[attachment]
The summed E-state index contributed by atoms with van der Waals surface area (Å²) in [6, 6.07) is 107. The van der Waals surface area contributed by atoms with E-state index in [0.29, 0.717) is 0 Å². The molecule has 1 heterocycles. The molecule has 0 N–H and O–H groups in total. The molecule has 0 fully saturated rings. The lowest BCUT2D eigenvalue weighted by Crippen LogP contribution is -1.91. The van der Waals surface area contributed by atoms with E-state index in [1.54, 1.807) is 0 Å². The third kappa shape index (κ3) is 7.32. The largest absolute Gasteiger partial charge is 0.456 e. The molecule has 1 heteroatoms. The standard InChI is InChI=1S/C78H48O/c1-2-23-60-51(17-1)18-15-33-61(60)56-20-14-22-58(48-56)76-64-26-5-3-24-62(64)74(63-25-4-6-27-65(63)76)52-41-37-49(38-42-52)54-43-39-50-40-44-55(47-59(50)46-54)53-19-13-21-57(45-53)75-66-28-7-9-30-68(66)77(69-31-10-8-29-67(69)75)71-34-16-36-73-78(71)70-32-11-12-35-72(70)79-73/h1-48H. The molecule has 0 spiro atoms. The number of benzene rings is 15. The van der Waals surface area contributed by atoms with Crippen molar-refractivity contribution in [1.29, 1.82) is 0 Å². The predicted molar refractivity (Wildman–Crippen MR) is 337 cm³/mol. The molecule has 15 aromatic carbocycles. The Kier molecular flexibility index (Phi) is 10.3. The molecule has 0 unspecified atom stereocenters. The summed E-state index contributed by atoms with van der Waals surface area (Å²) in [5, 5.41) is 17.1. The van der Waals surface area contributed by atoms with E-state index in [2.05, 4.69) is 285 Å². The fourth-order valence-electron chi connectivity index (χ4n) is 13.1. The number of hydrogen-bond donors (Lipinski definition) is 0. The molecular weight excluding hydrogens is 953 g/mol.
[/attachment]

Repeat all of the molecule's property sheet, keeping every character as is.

The summed E-state index contributed by atoms with van der Waals surface area (Å²) in [6, 6.07) is 107. The van der Waals surface area contributed by atoms with E-state index in [0.29, 0.717) is 0 Å². The molecule has 1 heterocycles. The molecule has 0 N–H and O–H groups in total. The molecule has 0 fully saturated rings. The lowest BCUT2D eigenvalue weighted by Crippen LogP contribution is -1.91. The van der Waals surface area contributed by atoms with E-state index in [1.54, 1.807) is 0 Å². The third kappa shape index (κ3) is 7.32. The largest absolute Gasteiger partial charge is 0.456 e. The molecule has 1 heteroatoms. The standard InChI is InChI=1S/C78H48O/c1-2-23-60-51(17-1)18-15-33-61(60)56-20-14-22-58(48-56)76-64-26-5-3-24-62(64)74(63-25-4-6-27-65(63)76)52-41-37-49(38-42-52)54-43-39-50-40-44-55(47-59(50)46-54)53-19-13-21-57(45-53)75-66-28-7-9-30-68(66)77(69-31-10-8-29-67(69)75)71-34-16-36-73-78(71)70-32-11-12-35-72(70)79-73/h1-48H. The molecule has 0 spiro atoms. The number of benzene rings is 15. The van der Waals surface area contributed by atoms with Crippen molar-refractivity contribution in [1.29, 1.82) is 0 Å². The predicted molar refractivity (Wildman–Crippen MR) is 337 cm³/mol. The molecule has 15 aromatic carbocycles. The Kier molecular flexibility index (Phi) is 10.3. The molecule has 0 unspecified atom stereocenters. The summed E-state index contributed by atoms with van der Waals surface area (Å²) in [5, 5.41) is 17.1. The van der Waals surface area contributed by atoms with E-state index in [2.05, 4.69) is 285 Å². The fourth-order valence-electron chi connectivity index (χ4n) is 13.1. The number of hydrogen-bond donors (Lipinski definition) is 0. The molecular weight excluding hydrogens is 953 g/mol.